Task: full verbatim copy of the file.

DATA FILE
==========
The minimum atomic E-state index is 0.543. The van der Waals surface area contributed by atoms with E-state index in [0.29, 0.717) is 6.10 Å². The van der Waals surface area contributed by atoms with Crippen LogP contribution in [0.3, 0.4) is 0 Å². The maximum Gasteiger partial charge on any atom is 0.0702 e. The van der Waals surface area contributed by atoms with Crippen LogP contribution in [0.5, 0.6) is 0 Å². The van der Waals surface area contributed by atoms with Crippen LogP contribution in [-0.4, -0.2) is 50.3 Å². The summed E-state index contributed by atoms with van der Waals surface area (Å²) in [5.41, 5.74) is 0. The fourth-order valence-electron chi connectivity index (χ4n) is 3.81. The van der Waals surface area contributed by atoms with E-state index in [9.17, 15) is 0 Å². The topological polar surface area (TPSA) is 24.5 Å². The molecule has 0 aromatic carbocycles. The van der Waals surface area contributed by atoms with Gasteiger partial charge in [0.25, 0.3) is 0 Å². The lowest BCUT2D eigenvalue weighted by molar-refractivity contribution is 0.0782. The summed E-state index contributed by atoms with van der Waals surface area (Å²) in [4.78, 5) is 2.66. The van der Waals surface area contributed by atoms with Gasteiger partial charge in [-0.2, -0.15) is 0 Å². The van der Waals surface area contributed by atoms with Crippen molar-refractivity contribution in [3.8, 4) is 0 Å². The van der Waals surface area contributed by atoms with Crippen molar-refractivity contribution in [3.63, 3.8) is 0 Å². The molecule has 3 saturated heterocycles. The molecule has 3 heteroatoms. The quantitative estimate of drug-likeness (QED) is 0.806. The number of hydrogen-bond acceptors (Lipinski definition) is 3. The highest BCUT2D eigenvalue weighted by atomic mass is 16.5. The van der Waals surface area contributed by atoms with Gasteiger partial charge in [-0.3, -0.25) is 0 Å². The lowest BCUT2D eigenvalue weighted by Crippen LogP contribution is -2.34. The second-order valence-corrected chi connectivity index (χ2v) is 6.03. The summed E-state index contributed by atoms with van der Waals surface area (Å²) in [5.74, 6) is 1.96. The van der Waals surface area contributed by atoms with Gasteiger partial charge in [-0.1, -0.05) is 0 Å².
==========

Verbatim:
The minimum atomic E-state index is 0.543. The van der Waals surface area contributed by atoms with E-state index in [0.29, 0.717) is 6.10 Å². The van der Waals surface area contributed by atoms with Crippen LogP contribution in [0.3, 0.4) is 0 Å². The maximum Gasteiger partial charge on any atom is 0.0702 e. The van der Waals surface area contributed by atoms with Crippen LogP contribution in [0.5, 0.6) is 0 Å². The van der Waals surface area contributed by atoms with Crippen LogP contribution in [-0.4, -0.2) is 50.3 Å². The summed E-state index contributed by atoms with van der Waals surface area (Å²) in [5.41, 5.74) is 0. The fourth-order valence-electron chi connectivity index (χ4n) is 3.81. The van der Waals surface area contributed by atoms with E-state index in [9.17, 15) is 0 Å². The topological polar surface area (TPSA) is 24.5 Å². The molecule has 0 aromatic carbocycles. The van der Waals surface area contributed by atoms with Gasteiger partial charge in [0.25, 0.3) is 0 Å². The lowest BCUT2D eigenvalue weighted by molar-refractivity contribution is 0.0782. The summed E-state index contributed by atoms with van der Waals surface area (Å²) in [4.78, 5) is 2.66. The van der Waals surface area contributed by atoms with Gasteiger partial charge in [-0.2, -0.15) is 0 Å². The van der Waals surface area contributed by atoms with Crippen molar-refractivity contribution in [3.8, 4) is 0 Å². The van der Waals surface area contributed by atoms with Crippen molar-refractivity contribution in [3.63, 3.8) is 0 Å². The molecule has 3 saturated heterocycles. The molecule has 3 heteroatoms. The quantitative estimate of drug-likeness (QED) is 0.806. The number of hydrogen-bond acceptors (Lipinski definition) is 3. The highest BCUT2D eigenvalue weighted by atomic mass is 16.5. The van der Waals surface area contributed by atoms with Gasteiger partial charge in [-0.3, -0.25) is 0 Å². The lowest BCUT2D eigenvalue weighted by Crippen LogP contribution is -2.34. The second-order valence-corrected chi connectivity index (χ2v) is 6.03. The summed E-state index contributed by atoms with van der Waals surface area (Å²) in [5.74, 6) is 1.96. The van der Waals surface area contributed by atoms with Gasteiger partial charge in [-0.1, -0.05) is 0 Å².